Price Inflation Hits Net Video Advertising

Search may have been Web advertising’s belle of the ball, but online video is now the new darling. But despite media companies, including the big four networks, moving content online and YouTube feeding a healthy appetite for user-generated clips, advertisers are facing a shortage of usable inventory. The result: Prices for net video ads are being pushed above those seen for TV spots.

Agency execs said 30-second pre-roll spots, which play before video content, now cost from $25 to as much as $40 per 1,000 plays. That’s a 25 percent increase in the past year, making it rival the cost to run the same spot on many network programs, media execs say. And inventory on some high-traffic video destinations is sometimes unavailable, according to buyers.

The high prices have led some agencies to question if they’re getting their money’s worth, while others are searching for alternatives and anticipating new ad-worthy models that give consumers high-quality content.

“The default [thinking] is there’s a lot of video being watched online, [so] there must be a lot of supply,” said Jeff Lanctot, vp of media at aQuantive’s Avenue A/Razorfish. “But most of that video being watched isn’t being monetized.”

That’s because top video site YouTube, which accounts for one of every two videos online, does not run pre-roll ads. This leaves the likes of also-rans such as Yahoo!, MSN, AOL, and to provide the entire video inventory.

While Web video sellers believe prices should be higher because they offer an engaged, actual audience rather than a passive, estimated one on TV, others are not so sure. Publicis Groupe’s Starcom, for one, is conducting an evaluation to determine if it’s overpaying. “Is my :30 that runs as a pre-roll on worth the same as on ABC?” asks Tracey Scheppach, video innovation director at Starcom. “Is the view worth more?”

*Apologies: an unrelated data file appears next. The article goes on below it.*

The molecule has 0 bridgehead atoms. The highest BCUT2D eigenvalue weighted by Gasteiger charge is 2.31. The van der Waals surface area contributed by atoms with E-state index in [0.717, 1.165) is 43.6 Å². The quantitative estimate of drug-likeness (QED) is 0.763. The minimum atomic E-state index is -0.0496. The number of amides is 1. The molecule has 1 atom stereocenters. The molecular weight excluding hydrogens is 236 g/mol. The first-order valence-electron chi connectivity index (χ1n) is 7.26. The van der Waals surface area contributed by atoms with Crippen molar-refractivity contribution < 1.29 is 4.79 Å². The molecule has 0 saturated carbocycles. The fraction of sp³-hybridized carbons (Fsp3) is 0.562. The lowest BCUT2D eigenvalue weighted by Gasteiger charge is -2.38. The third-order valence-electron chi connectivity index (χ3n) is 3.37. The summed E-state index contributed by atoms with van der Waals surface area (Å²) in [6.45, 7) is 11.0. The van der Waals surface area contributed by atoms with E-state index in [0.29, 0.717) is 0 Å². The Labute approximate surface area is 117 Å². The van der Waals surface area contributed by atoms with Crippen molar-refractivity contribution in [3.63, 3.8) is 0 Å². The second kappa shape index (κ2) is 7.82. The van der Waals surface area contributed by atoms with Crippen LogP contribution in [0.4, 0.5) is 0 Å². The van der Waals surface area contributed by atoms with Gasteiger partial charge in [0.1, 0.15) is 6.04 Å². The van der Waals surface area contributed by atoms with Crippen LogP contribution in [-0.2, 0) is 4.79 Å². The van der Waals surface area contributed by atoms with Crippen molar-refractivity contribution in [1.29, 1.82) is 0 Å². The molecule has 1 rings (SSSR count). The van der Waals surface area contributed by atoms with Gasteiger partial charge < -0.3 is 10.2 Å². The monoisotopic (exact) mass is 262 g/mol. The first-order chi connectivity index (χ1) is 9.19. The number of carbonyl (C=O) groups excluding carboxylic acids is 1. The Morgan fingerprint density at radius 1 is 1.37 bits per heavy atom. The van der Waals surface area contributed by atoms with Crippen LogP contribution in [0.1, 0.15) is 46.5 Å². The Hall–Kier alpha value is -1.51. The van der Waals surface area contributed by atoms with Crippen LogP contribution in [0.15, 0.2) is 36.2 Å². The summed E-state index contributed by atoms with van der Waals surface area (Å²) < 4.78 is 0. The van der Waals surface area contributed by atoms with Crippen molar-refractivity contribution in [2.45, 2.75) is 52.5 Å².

The price hikes and inventory shortages have caused some brands to turn to the much-maligned Web standby: the banner ad. Brands are placing assets in ad units, some that play when a user clicks and others that play automatically when a visitor lands on the page. Such ads cost about a third to half the price of pre-roll ads, according to media executives.

Not only are lower prices an obvious draw, but in-page video ad creative has improved as more brands up their budgets for it. In a campaign launching this month, Levi’s is embedding interactive options in video banners that let users roll over the video for more information about the Redwire DLX jeans.

“Rather than just repurpose a TV spot, which we’ve done with pre-roll [ads], this allowed us to showcase the product in a new way,” said Patrice Varni, Levi’s director of Internet and consumer marketing.

Cracking the code for incorporating video ads with user-generated content would offer the biggest near-term inventory bump, agency execs said. YouTube’s executives have said they are opposed to allowing such ads, which they claim would be overly intrusive. Yet some said it is only a matter of time. “If they ever really want to become wildly profitable, they’re going to need in-stream advertising,” said Nate Elliott, a JupiterResearch analyst.

The biggest opportunity for advertisers online, though, might lie with their old partners, traditional media companies. Agency execs point to Viacom hooking up with Google to distribute content and NBC’s plan to move to a distributed model as good steps. Companies like Broadband Enterprises and Brightcove are building similar syndication models with professionally produced content, said James Kiernan, associate director of digital media innovation at MediaVest.

“All of a sudden, they’d figure out a way to monetize the long tail of the Web,” he said.